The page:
Jerry Sloan, who coached the Utah Jazz for 23 years and played in the NBA for a decade, died on Friday. He was 78.
The Jazz organization announced that Sloan died due to complications from Parkinson’s disease and Lewy body dementia.
Sloan Coached Jazz for 23 Years
Sloan is most famous for his long reign as the head coach of the Utah Jazz. He broke into the NBA coaching fraternity in the 1977-78 season as an assistant for the Chicago Bulls, where he spent nearly all of his playing career.
Sloan would go on to become the head coach of the Bulls for three years before moving on to Utah. After four years as an assistant for the Jazz, Sloan took over the head coaching job, a position he would stay in for 23 years. He guided the team through the years in which John Stockton and Karl Malone were its on-court leaders, and stayed with the franchise through the 2010-11 season.
Sloan entered the Hall of Fame in 2009. He twice led the Jazz to the NBA Finals, losing to Michael Jordan’s Bulls teams in both 1997 and 1998.
“Jerry Sloan will always be synonymous with the Utah Jazz,” the team said in a statement. “Like Stockton and Malone as players, Jerry Sloan epitomized the organization. He will be greatly missed. We extend our heartfelt condolences to his wife Tammy, the entire Sloan family, and all who knew and loved him.”
While NBA fans today know Sloan almost exclusively for his time as a coach, he also enjoyed a successful playing career.
‘The Original Bull’ Remembered as Defensive Stalwart
Sloan played his college basketball at the University of Evansville. The Baltimore Bullets selected him in the third round of the 1964 NBA Draft, where he played one year before the Bulls selected him in the 1966 expansion draft.
Sloan would go on to help lead the Bulls to the playoffs in eight of their first nine seasons. He made two All-Star teams, averaging 14.7 points and 7.7 rebounds per game during his 10 years in Chicago. He also earned four NBA All-Defensive First Team selections.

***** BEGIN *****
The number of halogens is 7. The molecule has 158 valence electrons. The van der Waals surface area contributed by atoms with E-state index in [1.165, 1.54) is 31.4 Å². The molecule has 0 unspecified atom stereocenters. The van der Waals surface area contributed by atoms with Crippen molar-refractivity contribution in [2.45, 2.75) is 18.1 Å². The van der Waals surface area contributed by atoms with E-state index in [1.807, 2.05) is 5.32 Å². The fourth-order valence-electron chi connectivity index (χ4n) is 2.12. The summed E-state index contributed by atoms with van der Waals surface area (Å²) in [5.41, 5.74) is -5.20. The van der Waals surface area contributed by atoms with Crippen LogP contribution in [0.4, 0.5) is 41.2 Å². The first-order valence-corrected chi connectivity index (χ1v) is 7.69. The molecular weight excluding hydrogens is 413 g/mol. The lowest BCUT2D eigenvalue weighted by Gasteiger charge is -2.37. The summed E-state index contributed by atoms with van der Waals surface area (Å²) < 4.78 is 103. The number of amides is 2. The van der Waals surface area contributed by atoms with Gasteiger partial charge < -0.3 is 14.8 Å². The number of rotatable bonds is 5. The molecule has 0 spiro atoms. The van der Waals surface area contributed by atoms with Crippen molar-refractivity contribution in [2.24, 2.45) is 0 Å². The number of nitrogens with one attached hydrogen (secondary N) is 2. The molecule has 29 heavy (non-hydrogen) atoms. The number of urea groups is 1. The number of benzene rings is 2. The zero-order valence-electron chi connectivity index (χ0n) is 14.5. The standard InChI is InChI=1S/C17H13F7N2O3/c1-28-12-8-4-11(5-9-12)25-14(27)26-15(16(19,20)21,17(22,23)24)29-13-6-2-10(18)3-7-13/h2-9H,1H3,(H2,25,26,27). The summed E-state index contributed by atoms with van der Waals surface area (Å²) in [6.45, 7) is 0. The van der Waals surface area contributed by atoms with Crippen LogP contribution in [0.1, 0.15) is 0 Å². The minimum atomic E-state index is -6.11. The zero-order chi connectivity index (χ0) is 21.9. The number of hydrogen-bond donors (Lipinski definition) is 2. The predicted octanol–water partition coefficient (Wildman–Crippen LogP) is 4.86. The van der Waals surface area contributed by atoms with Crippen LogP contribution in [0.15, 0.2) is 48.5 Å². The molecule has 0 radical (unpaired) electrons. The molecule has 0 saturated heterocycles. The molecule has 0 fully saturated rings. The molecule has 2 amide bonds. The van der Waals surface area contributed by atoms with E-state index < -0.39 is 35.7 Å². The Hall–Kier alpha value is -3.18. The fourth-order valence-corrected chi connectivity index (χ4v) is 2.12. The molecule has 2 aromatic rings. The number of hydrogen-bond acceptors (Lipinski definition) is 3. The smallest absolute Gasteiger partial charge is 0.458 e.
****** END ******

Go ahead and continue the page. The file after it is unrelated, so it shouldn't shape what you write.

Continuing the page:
“Jerry Sloan was ‘The Original Bull’ whose tenacious defense and nightly hustle on the court represented the franchise and epitomized the city of Chicago,” Bulls chairman Jerry Reinsdorf said in a statement. “A great player and a Hall of Fame NBA coach, most importantly, Jerry was a great person. Our sympathies go out to the Sloan family and all his many fans.”
A number of NBA legends who played and coached with and against Sloan gave heartfelt tributes on social media on Friday after hearing of his death.
I loved everything about Jerry Sloan, from the way he played to the way he coached. He was a tenacious competitor who represented the Bulls of the 70s so well. Jerry became one of my favorite coaches when he was on the 1996 Dream Team staff and it was an honor to learn from him. pic.twitter.com/pEhbmiFbzp
— Scottie Pippen (@ScottiePippen) May 22, 2020
Pat Riley statement on the passing of Jerry Sloan
“It was a privilege to play against a Jerry Sloan coached team, I always knew that we would be severely tested. His overall philosophy on both sides of the ball was fundamentally solid and always one step ahead of the game." pic.twitter.com/Xv42JvBmO4
— Miami HEAT (@MiamiHEAT) May 22, 2020
I didn't get to spend a lot of time playing for Coach Sloan, but coming in as a rookie he had a major impact on my transition to the @NBA. I'm grateful for that. Prayers to his family, friends and loved ones. May he Rest In Peace. pic.twitter.com/DYJ4F4CvRw
— Gordon Hayward (@gordonhayward) May 22, 2020
“It was a privilege to play against a Jerry Sloan-coached team, I always knew that we would be severely tested,” Miami Heat president and longtime NBA player and coach Pat Riley said in a statement. “His overall philosophy on both sides of the ball was fundamentally solid and always one step ahead of the game.”